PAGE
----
#define BME_MISO 19
#define BME_MOSI 23
#define BME_CS 5*/

Note: if you’re using SPI communication, you need to change the pin definition to use the ESP32 GPIOs. For SPI communication on the ESP32 you can use either the HSPI or VSPI pins, as shown in the following table.

SPI MOSI MISO CLK CS
HSPI GPIO 13 GPIO 12 GPIO 14 GPIO 15
VSPI GPIO 23 GPIO 19 GPIO 18 GPIO 5

Sea level pressure

A variable called SEALEVELPRESSURE_HPA is created.

#define SEALEVELPRESSURE_HPA (1013.25)

This saves the pressure at the sea level in hectopascal (is equivalent to milibar). This variable is used to estimate the altitude for a given pressure by comparing it with the sea level pressure. This example uses the default value, but for more accurate results, replace the value with the current sea level pressure at your location.

I2C

This example uses I2C communication by default. As you can see, you just need to create an Adafruit_BME280 object called bme.

Adafruit_BME280 bme; // I2C

If you would like to use SPI, you need to comment this previous line and uncomment one of the following lines depending on whether you’re using hardware or software SPI.

//Adafruit_BME280 bme(BME_CS); // hardware SPI
//Adafruit_BME280 bme(BME_CS, BME_MOSI, BME_MISO, BME_SCK); // software SPI

setup()

In the setup() you start a serial communication

Serial.begin(9600);

And the sensor is initialized:

status = bme.begin(0x76); 
if (!status) {
  Serial.println("Could not find a valid BME280 sensor, check wiring!");
  while (1);
}

Printing values

In the loop(), the printValues() function reads the values from the BME280 and prints the results in the Serial Monitor.

void loop() { 
  printValues();
  delay(delayTime);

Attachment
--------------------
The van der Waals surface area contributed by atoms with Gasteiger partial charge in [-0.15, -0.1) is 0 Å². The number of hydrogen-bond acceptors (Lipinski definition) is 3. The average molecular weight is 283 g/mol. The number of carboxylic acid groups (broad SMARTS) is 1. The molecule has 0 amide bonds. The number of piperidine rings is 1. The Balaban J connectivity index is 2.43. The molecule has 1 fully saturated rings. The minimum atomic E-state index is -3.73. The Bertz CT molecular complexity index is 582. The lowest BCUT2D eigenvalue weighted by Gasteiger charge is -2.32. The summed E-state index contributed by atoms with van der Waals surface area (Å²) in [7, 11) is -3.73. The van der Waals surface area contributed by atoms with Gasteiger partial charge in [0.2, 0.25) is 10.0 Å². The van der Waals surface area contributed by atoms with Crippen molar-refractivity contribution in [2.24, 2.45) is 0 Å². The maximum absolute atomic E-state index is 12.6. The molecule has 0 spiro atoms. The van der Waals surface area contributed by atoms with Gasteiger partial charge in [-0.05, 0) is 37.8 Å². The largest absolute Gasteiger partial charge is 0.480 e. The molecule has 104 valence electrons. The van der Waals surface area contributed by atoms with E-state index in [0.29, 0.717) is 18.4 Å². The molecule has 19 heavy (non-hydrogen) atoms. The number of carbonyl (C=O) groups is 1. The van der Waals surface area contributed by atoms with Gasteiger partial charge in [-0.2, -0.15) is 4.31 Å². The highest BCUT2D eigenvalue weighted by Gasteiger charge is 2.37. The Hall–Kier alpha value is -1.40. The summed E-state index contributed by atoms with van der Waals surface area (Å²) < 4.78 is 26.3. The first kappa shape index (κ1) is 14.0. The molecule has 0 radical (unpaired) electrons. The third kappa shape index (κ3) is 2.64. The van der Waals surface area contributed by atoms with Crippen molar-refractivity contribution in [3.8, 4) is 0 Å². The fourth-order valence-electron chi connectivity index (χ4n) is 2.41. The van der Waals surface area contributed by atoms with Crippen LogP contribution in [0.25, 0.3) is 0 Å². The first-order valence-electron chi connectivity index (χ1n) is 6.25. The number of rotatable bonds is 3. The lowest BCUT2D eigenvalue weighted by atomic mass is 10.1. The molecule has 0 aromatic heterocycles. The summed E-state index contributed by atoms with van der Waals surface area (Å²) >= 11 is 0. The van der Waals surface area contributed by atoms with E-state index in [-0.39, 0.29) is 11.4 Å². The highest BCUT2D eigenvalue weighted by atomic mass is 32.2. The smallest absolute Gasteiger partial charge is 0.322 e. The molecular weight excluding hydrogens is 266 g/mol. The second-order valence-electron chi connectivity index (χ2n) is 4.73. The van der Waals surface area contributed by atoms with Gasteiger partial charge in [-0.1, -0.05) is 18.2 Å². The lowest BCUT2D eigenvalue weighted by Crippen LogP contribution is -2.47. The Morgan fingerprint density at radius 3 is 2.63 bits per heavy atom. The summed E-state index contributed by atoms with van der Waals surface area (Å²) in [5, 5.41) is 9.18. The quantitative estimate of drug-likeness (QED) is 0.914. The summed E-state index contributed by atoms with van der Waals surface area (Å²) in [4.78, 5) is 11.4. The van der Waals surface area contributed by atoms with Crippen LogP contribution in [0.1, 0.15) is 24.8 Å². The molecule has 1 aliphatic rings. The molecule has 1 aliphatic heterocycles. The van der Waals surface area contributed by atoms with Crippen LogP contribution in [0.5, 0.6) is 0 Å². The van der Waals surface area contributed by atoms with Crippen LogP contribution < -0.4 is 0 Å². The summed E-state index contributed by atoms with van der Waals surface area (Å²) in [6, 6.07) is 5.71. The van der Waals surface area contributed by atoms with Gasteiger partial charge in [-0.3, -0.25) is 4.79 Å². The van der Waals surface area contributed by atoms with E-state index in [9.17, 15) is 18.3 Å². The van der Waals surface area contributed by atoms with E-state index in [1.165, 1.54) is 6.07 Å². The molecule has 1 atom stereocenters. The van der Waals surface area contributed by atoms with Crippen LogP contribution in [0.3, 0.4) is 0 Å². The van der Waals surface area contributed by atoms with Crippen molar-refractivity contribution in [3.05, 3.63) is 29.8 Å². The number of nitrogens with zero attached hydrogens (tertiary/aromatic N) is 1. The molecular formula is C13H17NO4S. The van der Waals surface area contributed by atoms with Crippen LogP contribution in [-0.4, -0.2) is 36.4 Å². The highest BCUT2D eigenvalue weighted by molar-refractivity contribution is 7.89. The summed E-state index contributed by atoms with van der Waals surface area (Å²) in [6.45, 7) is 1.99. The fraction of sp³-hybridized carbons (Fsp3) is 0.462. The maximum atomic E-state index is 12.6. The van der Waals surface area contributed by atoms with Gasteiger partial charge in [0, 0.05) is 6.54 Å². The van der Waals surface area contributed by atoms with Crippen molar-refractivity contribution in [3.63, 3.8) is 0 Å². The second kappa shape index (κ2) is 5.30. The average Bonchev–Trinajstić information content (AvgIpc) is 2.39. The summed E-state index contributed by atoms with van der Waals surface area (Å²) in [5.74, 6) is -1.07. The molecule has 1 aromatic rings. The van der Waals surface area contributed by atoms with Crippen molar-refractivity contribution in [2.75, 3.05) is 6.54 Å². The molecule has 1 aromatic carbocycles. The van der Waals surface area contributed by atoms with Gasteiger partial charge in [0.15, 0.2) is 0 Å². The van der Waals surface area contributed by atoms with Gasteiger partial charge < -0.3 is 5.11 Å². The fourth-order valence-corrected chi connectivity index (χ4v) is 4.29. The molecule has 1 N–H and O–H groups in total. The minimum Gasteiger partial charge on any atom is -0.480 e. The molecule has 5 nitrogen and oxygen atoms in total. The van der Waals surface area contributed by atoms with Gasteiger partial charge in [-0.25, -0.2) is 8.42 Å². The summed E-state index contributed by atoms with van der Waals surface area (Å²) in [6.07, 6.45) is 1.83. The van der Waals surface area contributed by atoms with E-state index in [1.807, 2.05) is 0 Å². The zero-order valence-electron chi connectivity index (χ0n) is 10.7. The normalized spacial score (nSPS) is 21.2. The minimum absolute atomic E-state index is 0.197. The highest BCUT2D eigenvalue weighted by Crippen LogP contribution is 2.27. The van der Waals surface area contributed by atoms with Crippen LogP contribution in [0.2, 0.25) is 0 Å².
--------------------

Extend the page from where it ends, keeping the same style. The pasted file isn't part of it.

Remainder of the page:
}

Reading temperature, humidity, pressure, and estimate altitude is as simple as using:

  • bme.readTemperature() – reads temperature in Celsius;
  • bme.readHumidity() – reads absolute humidity;
  • bme.readPressure() – reads pressure in hPa (hectoPascal = millibar);
  • bme.readAltitude(SEALEVELPRESSURE_HPA) – estimates altitude in meters based on the pressure at the sea level.

Upload the code to your ESP32, and open the Serial Monitor at a baud rate of 9600. You should see the readings displayed on the Serial Monitor.

Creating a Table in HTML

As you’ve seen in the beginning of the post, we’re displaying the readings in a web page with a table served by the ESP32. So, we need to write HTML text to build a table.

To create a table in HTML you use the <table> and </table> tags.

To create a row you use the <tr> and </tr> tags. The table heading is defined using the <th> and </th> tags, and each table cell is defined using the <td> and </td> tags.

To create a table for our readings, you use the following html text:

<table>
  <tr>
    <th>MEASUREMENT</th>
    <th>VALUE</th>
  </tr>
  <tr>
    <td>Temp. Celsius</td>
    <td>--- *C</td>
  </tr>
  <tr>
    <td>Temp. Fahrenheit</td>
    <td>--- *F</td>
  </tr>
  <tr>
    <td>Pressure</td>
    <td>--- hPa</td>
  </tr>
  <tr>
    <td>Approx. Altitude</td>
    <td>--- meters</td></tr>
  <tr>
    <td>Humidity</td>
    <td>--- %</td>
  </tr>
</table>

We create the header of the table with a cell called MEASUREMENT, and another called VALUE.
Then, we create six rows to display each of the readings using the <tr> and </tr> tags.
Inside each row, we create two cells, using the <td> and </td> tags, one with the name of the measurement, and another to hold the measurement value. The three dashes “—” should then be replaced with the actual measurements from the BME sensor.

You can save this text as table.html, drag the file into your browser and see what you have. The previous HTML text creates the following table.

The table doesn’t have any styles applied. You can use CSS to style the table with your own preferences. You may found this link useful: CSS Styling Tables.

Creating the Web Server

Now that you know how to take readings from the sensor, and how to build a table to display the results, it’s time to build the web server. If you’ve followed other ESP32 tutorials, you should be familiar with the majority of the code. If not, take a look at the ESP32 Web Server Tutorial.